Author Topic: Debugging the Ethernet Bootloader  (Read 7259 times)

Andy Ayre

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Debugging the Ethernet Bootloader
« on: April 12, 2010, 05:29:11 pm »
Here are some hints on how to debug problems when using Flash Magic with the Ethernet bootloader.

0. Run Flash Magic as Administrator

Right-click on FlashMagic.exe and choose "Run as Administrator".

1. Remove routers and switches from your network

Routers and switches can choose whether to forward packets from one part of the network to another depending on where they know devices to be connected. Because the Ethernet bootloader uses MAC addresses rather than IP addresses this can confuse these network devices.

A hub however forwards all messages.

2. Try a direct connection

Using an Ethernet cross-over cable connect your PC directly to your evaluation board. This is the simplest possible arrangement.

3. Debug the Ethernet Communications

Download and install Wireshark. Start it recording on your Ethernet interface and then try to use Flash Magic to communicate with the bootloader. Wait for the error message to appear in Flash Magic then stop recording.

The following is a screenshot from Wireshark showing a read of the device signature.



1. In the filter box enter "udp.srcport == 41825" then click on "Apply". This will remove the other packets and only show the communications between the PC and the bootloader.

2. Click on the first UDP message.

3. Click on the "+" for the Data field to expand it. Then click on the "Data: 3F0D0A" line.

4. Look at the highlighted area in the data. It should show "?.." which corresponds to "?<cr><lf>".

Note that the packet shows a destination (Dst) MAC address and IP address that matches the values entered into Flash Magic.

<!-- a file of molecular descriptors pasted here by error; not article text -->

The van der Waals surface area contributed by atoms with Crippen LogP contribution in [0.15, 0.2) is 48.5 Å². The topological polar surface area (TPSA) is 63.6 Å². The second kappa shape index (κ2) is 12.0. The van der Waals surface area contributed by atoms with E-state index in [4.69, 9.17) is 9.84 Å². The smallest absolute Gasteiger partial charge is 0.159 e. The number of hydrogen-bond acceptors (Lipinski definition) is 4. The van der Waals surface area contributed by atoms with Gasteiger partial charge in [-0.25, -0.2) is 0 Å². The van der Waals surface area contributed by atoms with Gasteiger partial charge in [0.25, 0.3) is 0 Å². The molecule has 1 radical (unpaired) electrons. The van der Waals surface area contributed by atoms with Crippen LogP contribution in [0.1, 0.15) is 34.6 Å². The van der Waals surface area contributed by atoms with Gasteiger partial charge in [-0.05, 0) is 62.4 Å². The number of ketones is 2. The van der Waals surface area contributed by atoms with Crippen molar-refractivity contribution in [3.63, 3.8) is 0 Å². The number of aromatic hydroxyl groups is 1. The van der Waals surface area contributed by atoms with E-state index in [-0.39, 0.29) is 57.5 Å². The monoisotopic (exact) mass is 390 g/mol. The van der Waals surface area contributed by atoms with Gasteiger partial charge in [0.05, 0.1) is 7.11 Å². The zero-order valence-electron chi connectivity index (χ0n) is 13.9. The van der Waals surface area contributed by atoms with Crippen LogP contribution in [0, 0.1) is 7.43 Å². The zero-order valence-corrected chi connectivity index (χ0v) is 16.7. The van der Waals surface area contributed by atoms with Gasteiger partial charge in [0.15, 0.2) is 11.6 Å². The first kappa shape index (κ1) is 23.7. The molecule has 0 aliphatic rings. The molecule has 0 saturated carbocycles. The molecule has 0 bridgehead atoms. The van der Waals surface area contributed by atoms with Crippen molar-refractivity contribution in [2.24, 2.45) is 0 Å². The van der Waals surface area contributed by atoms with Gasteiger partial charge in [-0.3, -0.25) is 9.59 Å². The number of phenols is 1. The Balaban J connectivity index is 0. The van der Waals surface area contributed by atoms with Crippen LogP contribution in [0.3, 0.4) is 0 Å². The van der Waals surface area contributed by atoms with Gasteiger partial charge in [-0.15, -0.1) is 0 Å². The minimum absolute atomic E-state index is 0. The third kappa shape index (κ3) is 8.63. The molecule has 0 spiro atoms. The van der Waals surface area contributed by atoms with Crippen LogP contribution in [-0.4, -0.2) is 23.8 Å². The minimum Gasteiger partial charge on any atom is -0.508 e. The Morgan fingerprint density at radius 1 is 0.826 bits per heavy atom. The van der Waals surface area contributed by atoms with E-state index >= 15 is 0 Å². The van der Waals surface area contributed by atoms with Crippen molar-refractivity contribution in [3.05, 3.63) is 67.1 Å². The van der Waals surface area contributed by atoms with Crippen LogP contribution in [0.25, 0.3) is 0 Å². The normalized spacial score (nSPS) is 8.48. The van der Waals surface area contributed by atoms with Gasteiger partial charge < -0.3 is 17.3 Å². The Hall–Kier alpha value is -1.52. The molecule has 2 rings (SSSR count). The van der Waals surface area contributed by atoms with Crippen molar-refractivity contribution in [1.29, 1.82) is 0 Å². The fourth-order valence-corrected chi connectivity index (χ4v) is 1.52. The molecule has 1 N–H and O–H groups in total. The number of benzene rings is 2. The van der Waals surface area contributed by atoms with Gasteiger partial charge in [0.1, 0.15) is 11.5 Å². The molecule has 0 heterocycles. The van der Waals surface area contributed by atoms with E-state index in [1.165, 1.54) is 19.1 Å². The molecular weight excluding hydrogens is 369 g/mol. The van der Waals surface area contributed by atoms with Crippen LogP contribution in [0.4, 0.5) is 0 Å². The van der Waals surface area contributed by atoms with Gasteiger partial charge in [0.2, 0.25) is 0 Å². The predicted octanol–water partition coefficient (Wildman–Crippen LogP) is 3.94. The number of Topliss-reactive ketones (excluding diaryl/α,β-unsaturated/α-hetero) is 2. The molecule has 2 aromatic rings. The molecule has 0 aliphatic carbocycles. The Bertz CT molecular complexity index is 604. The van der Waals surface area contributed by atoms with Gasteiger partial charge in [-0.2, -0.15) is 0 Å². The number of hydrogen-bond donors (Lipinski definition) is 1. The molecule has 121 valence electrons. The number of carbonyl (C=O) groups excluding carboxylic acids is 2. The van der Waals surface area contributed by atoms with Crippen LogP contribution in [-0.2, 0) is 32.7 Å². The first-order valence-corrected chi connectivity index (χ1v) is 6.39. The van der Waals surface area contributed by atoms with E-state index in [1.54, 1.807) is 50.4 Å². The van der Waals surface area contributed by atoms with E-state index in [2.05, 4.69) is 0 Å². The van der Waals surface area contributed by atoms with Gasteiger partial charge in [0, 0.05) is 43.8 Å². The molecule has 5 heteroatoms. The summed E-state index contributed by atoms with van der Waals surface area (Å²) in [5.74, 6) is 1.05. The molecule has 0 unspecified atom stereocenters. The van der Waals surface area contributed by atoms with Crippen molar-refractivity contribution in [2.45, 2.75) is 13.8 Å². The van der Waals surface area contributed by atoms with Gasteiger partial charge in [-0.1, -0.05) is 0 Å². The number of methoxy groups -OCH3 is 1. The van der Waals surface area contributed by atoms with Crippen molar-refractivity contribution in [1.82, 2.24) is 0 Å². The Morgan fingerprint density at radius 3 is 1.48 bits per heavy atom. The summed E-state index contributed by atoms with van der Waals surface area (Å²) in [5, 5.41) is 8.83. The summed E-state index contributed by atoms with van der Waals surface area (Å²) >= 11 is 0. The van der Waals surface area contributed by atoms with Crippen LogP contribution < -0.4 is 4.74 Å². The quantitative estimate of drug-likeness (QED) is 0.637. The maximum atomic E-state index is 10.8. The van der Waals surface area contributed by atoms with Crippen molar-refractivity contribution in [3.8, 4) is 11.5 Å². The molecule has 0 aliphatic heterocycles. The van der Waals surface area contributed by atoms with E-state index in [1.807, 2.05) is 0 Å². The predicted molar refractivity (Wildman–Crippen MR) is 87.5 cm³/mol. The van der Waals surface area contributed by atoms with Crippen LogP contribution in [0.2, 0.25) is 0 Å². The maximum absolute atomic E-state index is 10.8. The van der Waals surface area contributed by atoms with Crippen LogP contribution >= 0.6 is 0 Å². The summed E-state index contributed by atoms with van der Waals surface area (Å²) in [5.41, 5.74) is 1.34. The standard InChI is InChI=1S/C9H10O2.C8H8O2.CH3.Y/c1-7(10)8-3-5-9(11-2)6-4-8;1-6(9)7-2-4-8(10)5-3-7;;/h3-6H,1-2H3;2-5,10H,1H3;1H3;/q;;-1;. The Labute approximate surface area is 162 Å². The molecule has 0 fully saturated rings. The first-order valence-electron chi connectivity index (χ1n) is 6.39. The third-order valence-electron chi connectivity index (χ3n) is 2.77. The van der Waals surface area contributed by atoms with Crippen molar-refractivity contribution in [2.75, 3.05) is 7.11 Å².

If you don't see any UDP messages then for some reason Flash Magic is not transmitting to the bootloader. Skip to the ARP Table section for more debugging steps.

Here is a screenshot showing the response packet from the bootloader containing "1<cr><lf>":



If you don't see a response then double-check the MAC address is correct and P2.7 is outputting a square wave (which indicates the bootloader is running).

4. ARP Table

The ARP table is a list of associations between MAC addresses and IP addresses held on your PC. In order to communicate with the bootloader it must have an entry in this table. Flash Magic does this automatically but we can double-check that it worked.

Start Flash Magic and attempt to connect to the bootloader. Then:

In XP: Go to Start -> Run, enter "cmd" and click on "OK".

In Vista/7: Go to Start, enter "cmd" into the search box and press Enter.

Enter "arp -a" to display the table. It should look something like:

Code: [Select]
Interface: 192.168.0.154 --- 0x4
  Internet Address       Physical Address         Type
  192.168.0.1             00-11-22-33-44-55     dynamic
  192.168.0.20            0c-1d-12-e0-1f-10     static

The interface IP address is the IP address of your PC. The entry 192.168.0.1 is your router/gateway, if one exists. The entry 192.168.0.20, marked as "static" is the bootloader. Note that the IP addresses may be different. What you are looking for is a static entry with the IP address and MAC (Physical) address of the bootloader as entered into Flash Magic.

If an entry for the bootloader does not exist or does not appear under the IP address for your PC then take a screenshot of your ARP table or cut and paste it into a text editor then try manually adding it with a command like:

Code: [Select]
arp -s 192.168.0.20 0c-1d-12-e0-1f-10
Replace the IP address with the one you actually want to use. Now look at the table again with "arp -a" to make sure it was added. Now try connecting in Flash Magic. If this worked then please send the screenshot or text from the ARP table as it was before to us for analysis.

If you have more than one Ethernet interface (for example if you have VPN clients installed they add virtual interfaces) then you can specify with the arp command which interface to add the entry to. For example:

Code: [Select]
arp -s 192.168.0.20 0c-1d-12-e0-1f-10 192.168.0.154
Depending on your operating system you might need to run an "elevated command prompt". Right-click on C:\Windows\system32\cmd.exe and choose "Run as Administrator...".
« Last Edit: January 21, 2015, 11:20:59 am by Andy Ayre »
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